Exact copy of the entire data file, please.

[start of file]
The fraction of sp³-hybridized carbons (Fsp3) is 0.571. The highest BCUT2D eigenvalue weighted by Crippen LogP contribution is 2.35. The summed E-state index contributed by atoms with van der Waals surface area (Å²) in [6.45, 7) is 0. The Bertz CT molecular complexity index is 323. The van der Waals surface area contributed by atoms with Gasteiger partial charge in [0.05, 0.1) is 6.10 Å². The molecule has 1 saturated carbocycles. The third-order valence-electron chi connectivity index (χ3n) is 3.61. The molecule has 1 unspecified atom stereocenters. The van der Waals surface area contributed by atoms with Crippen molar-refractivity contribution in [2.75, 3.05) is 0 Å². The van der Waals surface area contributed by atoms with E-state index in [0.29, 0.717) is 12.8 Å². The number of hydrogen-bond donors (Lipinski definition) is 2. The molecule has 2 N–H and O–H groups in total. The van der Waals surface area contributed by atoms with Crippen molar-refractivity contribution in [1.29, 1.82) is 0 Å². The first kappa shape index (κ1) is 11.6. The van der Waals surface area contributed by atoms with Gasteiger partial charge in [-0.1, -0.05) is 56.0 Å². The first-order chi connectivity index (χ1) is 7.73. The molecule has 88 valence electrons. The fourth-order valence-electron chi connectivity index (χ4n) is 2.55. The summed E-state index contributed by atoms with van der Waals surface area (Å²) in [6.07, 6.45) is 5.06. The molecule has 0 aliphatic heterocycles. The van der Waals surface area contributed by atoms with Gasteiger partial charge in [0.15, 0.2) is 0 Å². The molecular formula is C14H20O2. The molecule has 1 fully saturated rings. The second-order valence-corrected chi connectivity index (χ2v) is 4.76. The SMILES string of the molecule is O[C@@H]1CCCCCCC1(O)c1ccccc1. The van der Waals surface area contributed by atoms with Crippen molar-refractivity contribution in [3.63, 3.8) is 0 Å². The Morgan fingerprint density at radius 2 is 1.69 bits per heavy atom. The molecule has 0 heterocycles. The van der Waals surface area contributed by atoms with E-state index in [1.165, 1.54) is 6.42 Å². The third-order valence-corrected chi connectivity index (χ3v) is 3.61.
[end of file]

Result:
The fraction of sp³-hybridized carbons (Fsp3) is 0.571. The highest BCUT2D eigenvalue weighted by Crippen LogP contribution is 2.35. The summed E-state index contributed by atoms with van der Waals surface area (Å²) in [6.45, 7) is 0. The Bertz CT molecular complexity index is 323. The van der Waals surface area contributed by atoms with Gasteiger partial charge in [0.05, 0.1) is 6.10 Å². The molecule has 1 saturated carbocycles. The third-order valence-electron chi connectivity index (χ3n) is 3.61. The molecule has 1 unspecified atom stereocenters. The van der Waals surface area contributed by atoms with Crippen molar-refractivity contribution in [2.75, 3.05) is 0 Å². The van der Waals surface area contributed by atoms with E-state index in [0.29, 0.717) is 12.8 Å². The number of hydrogen-bond donors (Lipinski definition) is 2. The molecule has 2 N–H and O–H groups in total. The van der Waals surface area contributed by atoms with Crippen molar-refractivity contribution in [1.29, 1.82) is 0 Å². The first kappa shape index (κ1) is 11.6. The van der Waals surface area contributed by atoms with Gasteiger partial charge in [-0.1, -0.05) is 56.0 Å². The first-order chi connectivity index (χ1) is 7.73. The molecule has 88 valence electrons. The fourth-order valence-electron chi connectivity index (χ4n) is 2.55. The summed E-state index contributed by atoms with van der Waals surface area (Å²) in [6.07, 6.45) is 5.06. The molecule has 0 aliphatic heterocycles. The van der Waals surface area contributed by atoms with Gasteiger partial charge in [0.15, 0.2) is 0 Å². The molecular formula is C14H20O2. The molecule has 1 fully saturated rings. The second-order valence-corrected chi connectivity index (χ2v) is 4.76. The SMILES string of the molecule is O[C@@H]1CCCCCCC1(O)c1ccccc1. The van der Waals surface area contributed by atoms with Crippen molar-refractivity contribution in [3.63, 3.8) is 0 Å². The Morgan fingerprint density at radius 2 is 1.69 bits per heavy atom. The molecule has 0 heterocycles. The van der Waals surface area contributed by atoms with E-state index in [1.165, 1.54) is 6.42 Å². The third-order valence-corrected chi connectivity index (χ3v) is 3.61.